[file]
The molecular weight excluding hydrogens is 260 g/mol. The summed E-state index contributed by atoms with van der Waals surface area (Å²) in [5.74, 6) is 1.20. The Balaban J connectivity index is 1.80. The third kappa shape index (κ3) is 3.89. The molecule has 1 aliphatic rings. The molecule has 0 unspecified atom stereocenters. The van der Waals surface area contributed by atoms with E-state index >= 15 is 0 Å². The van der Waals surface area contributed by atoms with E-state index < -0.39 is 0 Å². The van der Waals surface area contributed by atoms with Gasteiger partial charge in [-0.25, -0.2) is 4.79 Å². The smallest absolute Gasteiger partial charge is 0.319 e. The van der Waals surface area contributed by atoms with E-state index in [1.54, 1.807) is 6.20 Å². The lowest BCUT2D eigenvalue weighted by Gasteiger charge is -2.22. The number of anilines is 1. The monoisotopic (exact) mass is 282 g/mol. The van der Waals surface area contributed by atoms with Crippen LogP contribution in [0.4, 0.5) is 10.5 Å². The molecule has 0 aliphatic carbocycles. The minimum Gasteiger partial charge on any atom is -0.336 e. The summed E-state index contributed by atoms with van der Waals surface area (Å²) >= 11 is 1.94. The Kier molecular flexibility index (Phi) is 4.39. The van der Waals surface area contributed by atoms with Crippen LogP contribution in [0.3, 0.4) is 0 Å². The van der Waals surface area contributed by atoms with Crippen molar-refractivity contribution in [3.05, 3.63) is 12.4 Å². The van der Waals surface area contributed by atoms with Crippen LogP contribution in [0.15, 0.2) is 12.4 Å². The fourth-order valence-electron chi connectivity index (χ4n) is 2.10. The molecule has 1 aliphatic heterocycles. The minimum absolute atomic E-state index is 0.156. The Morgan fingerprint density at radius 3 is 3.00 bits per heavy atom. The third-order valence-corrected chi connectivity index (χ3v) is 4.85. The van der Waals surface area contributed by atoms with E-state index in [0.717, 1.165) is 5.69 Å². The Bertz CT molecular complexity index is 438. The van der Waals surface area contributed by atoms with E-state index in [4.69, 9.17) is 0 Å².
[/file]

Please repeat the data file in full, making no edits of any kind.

The molecular weight excluding hydrogens is 260 g/mol. The summed E-state index contributed by atoms with van der Waals surface area (Å²) in [5.74, 6) is 1.20. The Balaban J connectivity index is 1.80. The third kappa shape index (κ3) is 3.89. The molecule has 1 aliphatic rings. The molecule has 0 unspecified atom stereocenters. The van der Waals surface area contributed by atoms with E-state index >= 15 is 0 Å². The van der Waals surface area contributed by atoms with E-state index < -0.39 is 0 Å². The van der Waals surface area contributed by atoms with Gasteiger partial charge in [-0.25, -0.2) is 4.79 Å². The smallest absolute Gasteiger partial charge is 0.319 e. The van der Waals surface area contributed by atoms with E-state index in [1.54, 1.807) is 6.20 Å². The lowest BCUT2D eigenvalue weighted by Gasteiger charge is -2.22. The number of anilines is 1. The monoisotopic (exact) mass is 282 g/mol. The van der Waals surface area contributed by atoms with Crippen LogP contribution in [0.4, 0.5) is 10.5 Å². The molecule has 0 aliphatic carbocycles. The minimum Gasteiger partial charge on any atom is -0.336 e. The summed E-state index contributed by atoms with van der Waals surface area (Å²) >= 11 is 1.94. The Kier molecular flexibility index (Phi) is 4.39. The van der Waals surface area contributed by atoms with Crippen LogP contribution in [0.3, 0.4) is 0 Å². The van der Waals surface area contributed by atoms with Crippen molar-refractivity contribution in [3.05, 3.63) is 12.4 Å². The van der Waals surface area contributed by atoms with Crippen LogP contribution in [0.15, 0.2) is 12.4 Å². The fourth-order valence-electron chi connectivity index (χ4n) is 2.10. The molecule has 1 aliphatic heterocycles. The minimum absolute atomic E-state index is 0.156. The Morgan fingerprint density at radius 3 is 3.00 bits per heavy atom. The third-order valence-corrected chi connectivity index (χ3v) is 4.85. The van der Waals surface area contributed by atoms with E-state index in [0.717, 1.165) is 5.69 Å². The Bertz CT molecular complexity index is 438. The van der Waals surface area contributed by atoms with E-state index in [4.69, 9.17) is 0 Å².